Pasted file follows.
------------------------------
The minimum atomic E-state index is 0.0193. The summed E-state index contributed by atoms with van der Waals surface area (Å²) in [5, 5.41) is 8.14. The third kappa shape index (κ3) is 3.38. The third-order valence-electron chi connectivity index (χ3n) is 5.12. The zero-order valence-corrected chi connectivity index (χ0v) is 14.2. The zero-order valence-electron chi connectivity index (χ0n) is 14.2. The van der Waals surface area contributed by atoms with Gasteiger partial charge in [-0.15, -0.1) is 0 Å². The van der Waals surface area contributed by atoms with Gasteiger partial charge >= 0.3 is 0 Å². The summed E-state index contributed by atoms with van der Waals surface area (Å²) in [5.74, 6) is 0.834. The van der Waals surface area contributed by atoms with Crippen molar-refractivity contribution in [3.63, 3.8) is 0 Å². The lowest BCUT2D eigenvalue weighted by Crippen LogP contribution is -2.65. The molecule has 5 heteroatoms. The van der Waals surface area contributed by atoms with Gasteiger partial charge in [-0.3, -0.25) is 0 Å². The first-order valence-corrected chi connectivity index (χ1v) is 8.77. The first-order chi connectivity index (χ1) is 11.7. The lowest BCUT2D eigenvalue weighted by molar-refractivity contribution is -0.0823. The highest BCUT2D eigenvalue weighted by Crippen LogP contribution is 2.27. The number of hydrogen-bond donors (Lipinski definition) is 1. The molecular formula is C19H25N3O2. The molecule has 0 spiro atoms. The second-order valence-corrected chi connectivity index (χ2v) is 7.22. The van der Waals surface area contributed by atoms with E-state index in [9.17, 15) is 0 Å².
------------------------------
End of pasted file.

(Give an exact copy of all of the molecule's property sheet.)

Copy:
The minimum atomic E-state index is 0.0193. The summed E-state index contributed by atoms with van der Waals surface area (Å²) in [5, 5.41) is 8.14. The third kappa shape index (κ3) is 3.38. The third-order valence-electron chi connectivity index (χ3n) is 5.12. The zero-order valence-corrected chi connectivity index (χ0v) is 14.2. The zero-order valence-electron chi connectivity index (χ0n) is 14.2. The van der Waals surface area contributed by atoms with Gasteiger partial charge in [-0.15, -0.1) is 0 Å². The van der Waals surface area contributed by atoms with Gasteiger partial charge >= 0.3 is 0 Å². The summed E-state index contributed by atoms with van der Waals surface area (Å²) in [5.74, 6) is 0.834. The van der Waals surface area contributed by atoms with Crippen molar-refractivity contribution in [3.63, 3.8) is 0 Å². The lowest BCUT2D eigenvalue weighted by Crippen LogP contribution is -2.65. The molecule has 5 heteroatoms. The van der Waals surface area contributed by atoms with Gasteiger partial charge in [-0.3, -0.25) is 0 Å². The first-order valence-corrected chi connectivity index (χ1v) is 8.77. The first-order chi connectivity index (χ1) is 11.7. The lowest BCUT2D eigenvalue weighted by molar-refractivity contribution is -0.0823. The highest BCUT2D eigenvalue weighted by Crippen LogP contribution is 2.27. The number of hydrogen-bond donors (Lipinski definition) is 1. The molecular formula is C19H25N3O2. The molecule has 0 spiro atoms. The second-order valence-corrected chi connectivity index (χ2v) is 7.22. The van der Waals surface area contributed by atoms with E-state index in [9.17, 15) is 0 Å².